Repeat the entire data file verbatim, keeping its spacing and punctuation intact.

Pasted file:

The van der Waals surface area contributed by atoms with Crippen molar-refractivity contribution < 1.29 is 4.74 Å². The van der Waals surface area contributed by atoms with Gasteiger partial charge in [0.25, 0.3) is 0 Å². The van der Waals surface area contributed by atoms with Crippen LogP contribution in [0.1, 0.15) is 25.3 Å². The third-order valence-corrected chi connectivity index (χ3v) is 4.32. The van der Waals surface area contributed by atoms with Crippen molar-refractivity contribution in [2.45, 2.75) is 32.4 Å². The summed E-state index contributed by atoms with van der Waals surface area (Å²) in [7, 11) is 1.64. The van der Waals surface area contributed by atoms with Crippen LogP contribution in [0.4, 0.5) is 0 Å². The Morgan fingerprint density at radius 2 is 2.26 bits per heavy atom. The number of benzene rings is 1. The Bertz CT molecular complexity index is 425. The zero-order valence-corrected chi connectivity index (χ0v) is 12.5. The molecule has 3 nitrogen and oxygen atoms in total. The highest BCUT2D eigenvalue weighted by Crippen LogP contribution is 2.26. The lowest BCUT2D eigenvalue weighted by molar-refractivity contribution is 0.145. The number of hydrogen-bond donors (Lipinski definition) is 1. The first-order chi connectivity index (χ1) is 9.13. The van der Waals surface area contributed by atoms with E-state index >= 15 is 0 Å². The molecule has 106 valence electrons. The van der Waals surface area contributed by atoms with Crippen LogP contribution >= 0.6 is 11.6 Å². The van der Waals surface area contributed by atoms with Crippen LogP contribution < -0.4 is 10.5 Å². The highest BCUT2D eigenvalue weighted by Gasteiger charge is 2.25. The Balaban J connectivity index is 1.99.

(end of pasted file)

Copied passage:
The van der Waals surface area contributed by atoms with Crippen molar-refractivity contribution < 1.29 is 4.74 Å². The van der Waals surface area contributed by atoms with Gasteiger partial charge in [0.25, 0.3) is 0 Å². The van der Waals surface area contributed by atoms with Crippen LogP contribution in [0.1, 0.15) is 25.3 Å². The third-order valence-corrected chi connectivity index (χ3v) is 4.32. The van der Waals surface area contributed by atoms with Crippen molar-refractivity contribution in [2.45, 2.75) is 32.4 Å². The summed E-state index contributed by atoms with van der Waals surface area (Å²) in [7, 11) is 1.64. The van der Waals surface area contributed by atoms with Crippen LogP contribution in [0.4, 0.5) is 0 Å². The Morgan fingerprint density at radius 2 is 2.26 bits per heavy atom. The number of benzene rings is 1. The Bertz CT molecular complexity index is 425. The zero-order valence-corrected chi connectivity index (χ0v) is 12.5. The molecule has 3 nitrogen and oxygen atoms in total. The highest BCUT2D eigenvalue weighted by Crippen LogP contribution is 2.26. The lowest BCUT2D eigenvalue weighted by molar-refractivity contribution is 0.145. The number of hydrogen-bond donors (Lipinski definition) is 1. The first-order chi connectivity index (χ1) is 9.13. The van der Waals surface area contributed by atoms with E-state index >= 15 is 0 Å². The molecule has 106 valence electrons. The van der Waals surface area contributed by atoms with Crippen LogP contribution >= 0.6 is 11.6 Å². The van der Waals surface area contributed by atoms with Crippen LogP contribution < -0.4 is 10.5 Å². The highest BCUT2D eigenvalue weighted by Gasteiger charge is 2.25. The Balaban J connectivity index is 1.99.